Houston Methodist. Leading Medicine

Hip FAQ

Question:

My mother had a total hip replacement when she was 85-years old. That was 25 years ago. Now, at age 65, I find myself in need of a hip replacement. What’s changed in the last 25 years?

Answer:

What hasn’t changed is a better question?! Let’s start with the joint implant itself. The implants come in many different sizes. Each patient’s hip is measured and evaluated carefully before the doctor selects the right replacement joint. The material has changed from stainless steel to titanium or polyethylene (a type of plastic). The new implants are stronger, harder, and less likely to break or come loose. New tools have changed the way doctors remove the old joint and replace it with the implant. In some cases, the doctor can use an arthroscope to see inside the joint. This tool has a tiny TV camera on the end and allows the doctor to pass small surgical instruments through the opening. Only a small incision is made with this method compared to the large cut used years ago. Length-of-stay in the hospital and rehab programs have changed, too. The patient gets home and follows a home program sooner than ever before. Seneki Kobayashi, MD, PhD, et al. Total Hip Arthroplasty with Bulk Femoral Head Autograft for Acetabular Reconstruction in Developmental Dysplasia of the Hip. In The Journal of Bone and Joint Surgery. April 2003. Vol. 85-A. No. 4. Pp. 615-621.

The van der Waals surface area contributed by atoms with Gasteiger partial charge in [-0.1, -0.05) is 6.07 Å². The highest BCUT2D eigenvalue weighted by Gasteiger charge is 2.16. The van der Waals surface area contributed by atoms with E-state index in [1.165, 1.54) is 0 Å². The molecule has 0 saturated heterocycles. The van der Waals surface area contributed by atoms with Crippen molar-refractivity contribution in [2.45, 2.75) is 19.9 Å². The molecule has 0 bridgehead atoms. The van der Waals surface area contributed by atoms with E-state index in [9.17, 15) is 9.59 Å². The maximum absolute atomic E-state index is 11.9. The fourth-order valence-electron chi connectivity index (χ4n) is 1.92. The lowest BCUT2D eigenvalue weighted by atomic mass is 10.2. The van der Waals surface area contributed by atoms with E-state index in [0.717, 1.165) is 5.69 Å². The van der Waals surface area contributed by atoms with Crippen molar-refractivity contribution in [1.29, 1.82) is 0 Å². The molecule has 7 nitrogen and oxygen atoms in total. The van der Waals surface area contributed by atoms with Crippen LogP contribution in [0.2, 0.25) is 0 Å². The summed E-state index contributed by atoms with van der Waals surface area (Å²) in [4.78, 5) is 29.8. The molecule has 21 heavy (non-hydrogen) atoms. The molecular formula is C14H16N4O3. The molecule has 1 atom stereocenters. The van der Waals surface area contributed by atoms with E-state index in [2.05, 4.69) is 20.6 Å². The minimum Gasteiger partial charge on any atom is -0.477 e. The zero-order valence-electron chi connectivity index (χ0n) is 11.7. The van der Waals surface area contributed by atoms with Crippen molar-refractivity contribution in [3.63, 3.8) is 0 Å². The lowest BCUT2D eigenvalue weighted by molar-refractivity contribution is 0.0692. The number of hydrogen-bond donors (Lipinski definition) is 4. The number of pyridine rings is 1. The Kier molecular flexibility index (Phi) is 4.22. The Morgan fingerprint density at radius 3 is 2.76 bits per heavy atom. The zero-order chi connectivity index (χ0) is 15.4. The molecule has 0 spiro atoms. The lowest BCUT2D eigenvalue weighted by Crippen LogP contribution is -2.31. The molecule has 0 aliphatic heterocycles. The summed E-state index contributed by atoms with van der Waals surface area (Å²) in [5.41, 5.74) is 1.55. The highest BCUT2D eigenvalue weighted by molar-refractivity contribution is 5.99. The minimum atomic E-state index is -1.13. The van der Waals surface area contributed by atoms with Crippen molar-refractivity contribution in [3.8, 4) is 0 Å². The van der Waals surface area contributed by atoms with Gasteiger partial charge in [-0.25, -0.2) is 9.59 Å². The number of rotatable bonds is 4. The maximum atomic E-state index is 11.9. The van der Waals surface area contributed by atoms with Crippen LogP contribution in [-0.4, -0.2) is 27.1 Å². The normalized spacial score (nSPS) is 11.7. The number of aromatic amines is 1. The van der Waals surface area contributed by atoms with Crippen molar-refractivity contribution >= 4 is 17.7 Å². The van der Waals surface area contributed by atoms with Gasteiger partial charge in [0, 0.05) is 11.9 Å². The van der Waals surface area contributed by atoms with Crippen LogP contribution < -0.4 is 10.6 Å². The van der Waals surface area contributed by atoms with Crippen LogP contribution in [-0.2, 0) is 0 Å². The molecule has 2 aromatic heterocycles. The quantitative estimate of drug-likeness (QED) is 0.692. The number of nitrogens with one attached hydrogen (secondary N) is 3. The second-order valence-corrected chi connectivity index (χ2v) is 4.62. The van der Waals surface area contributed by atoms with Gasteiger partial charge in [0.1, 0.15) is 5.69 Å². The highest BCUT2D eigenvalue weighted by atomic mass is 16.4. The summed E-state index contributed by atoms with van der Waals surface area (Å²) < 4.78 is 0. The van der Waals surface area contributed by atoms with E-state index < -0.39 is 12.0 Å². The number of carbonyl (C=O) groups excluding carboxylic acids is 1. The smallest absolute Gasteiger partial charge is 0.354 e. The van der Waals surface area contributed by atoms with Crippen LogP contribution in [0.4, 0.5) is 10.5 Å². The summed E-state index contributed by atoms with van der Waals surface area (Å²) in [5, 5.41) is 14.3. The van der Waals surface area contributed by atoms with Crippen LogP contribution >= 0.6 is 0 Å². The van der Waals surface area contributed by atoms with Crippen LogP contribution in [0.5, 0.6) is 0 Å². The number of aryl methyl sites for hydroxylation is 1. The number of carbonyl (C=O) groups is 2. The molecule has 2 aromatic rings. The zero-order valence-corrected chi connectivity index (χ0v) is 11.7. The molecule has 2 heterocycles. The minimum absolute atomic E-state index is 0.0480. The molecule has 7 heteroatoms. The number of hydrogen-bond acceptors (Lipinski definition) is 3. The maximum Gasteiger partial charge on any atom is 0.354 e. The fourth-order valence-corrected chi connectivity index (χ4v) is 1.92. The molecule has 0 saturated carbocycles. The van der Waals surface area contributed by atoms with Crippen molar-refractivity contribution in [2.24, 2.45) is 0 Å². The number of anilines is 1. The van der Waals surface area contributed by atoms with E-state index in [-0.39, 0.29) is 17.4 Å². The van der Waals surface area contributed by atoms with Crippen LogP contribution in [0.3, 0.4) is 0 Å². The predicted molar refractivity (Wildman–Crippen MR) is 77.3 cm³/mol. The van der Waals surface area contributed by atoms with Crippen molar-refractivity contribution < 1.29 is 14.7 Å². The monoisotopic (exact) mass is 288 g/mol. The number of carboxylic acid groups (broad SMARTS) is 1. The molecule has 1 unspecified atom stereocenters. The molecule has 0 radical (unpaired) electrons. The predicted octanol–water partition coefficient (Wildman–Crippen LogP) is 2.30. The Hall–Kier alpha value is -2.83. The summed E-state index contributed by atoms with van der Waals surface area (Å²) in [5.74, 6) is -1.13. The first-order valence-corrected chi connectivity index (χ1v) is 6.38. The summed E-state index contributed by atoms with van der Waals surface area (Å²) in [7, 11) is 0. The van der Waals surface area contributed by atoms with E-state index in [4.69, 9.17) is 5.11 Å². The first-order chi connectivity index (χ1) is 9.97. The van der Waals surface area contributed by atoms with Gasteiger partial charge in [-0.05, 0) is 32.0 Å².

*Disclaimer:* The information contained herein is compiled from a variety of sources. It may not be complete or timely. It does not cover all diseases, physical conditions, ailments or treatments. The information should NOT be used in place of visit with your healthcare provider, nor should you disregard the advice of your health care provider because of any information you read in this topic.
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